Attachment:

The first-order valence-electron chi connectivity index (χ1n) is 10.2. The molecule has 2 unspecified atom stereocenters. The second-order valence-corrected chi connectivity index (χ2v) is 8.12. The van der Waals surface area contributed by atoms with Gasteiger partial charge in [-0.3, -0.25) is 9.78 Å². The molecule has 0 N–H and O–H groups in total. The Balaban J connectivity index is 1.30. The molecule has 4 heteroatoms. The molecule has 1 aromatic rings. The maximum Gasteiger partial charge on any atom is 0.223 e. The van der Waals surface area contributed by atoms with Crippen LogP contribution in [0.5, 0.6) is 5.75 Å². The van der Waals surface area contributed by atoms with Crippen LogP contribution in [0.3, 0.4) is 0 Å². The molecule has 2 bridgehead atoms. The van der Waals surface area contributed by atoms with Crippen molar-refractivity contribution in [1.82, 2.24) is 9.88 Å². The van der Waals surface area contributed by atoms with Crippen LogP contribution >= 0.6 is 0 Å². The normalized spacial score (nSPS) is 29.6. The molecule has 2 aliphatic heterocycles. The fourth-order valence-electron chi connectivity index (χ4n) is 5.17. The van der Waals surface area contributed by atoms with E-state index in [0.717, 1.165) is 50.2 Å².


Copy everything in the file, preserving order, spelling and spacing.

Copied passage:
The first-order valence-electron chi connectivity index (χ1n) is 10.2. The molecule has 2 unspecified atom stereocenters. The second-order valence-corrected chi connectivity index (χ2v) is 8.12. The van der Waals surface area contributed by atoms with Gasteiger partial charge in [-0.3, -0.25) is 9.78 Å². The molecule has 0 N–H and O–H groups in total. The Balaban J connectivity index is 1.30. The molecule has 4 heteroatoms. The molecule has 1 aromatic rings. The maximum Gasteiger partial charge on any atom is 0.223 e. The van der Waals surface area contributed by atoms with Crippen LogP contribution in [0.5, 0.6) is 5.75 Å². The van der Waals surface area contributed by atoms with Crippen LogP contribution in [0.3, 0.4) is 0 Å². The molecule has 2 bridgehead atoms. The van der Waals surface area contributed by atoms with Crippen molar-refractivity contribution in [1.82, 2.24) is 9.88 Å². The van der Waals surface area contributed by atoms with Crippen LogP contribution >= 0.6 is 0 Å². The normalized spacial score (nSPS) is 29.6. The molecule has 2 aliphatic heterocycles. The fourth-order valence-electron chi connectivity index (χ4n) is 5.17. The van der Waals surface area contributed by atoms with E-state index in [0.717, 1.165) is 50.2 Å².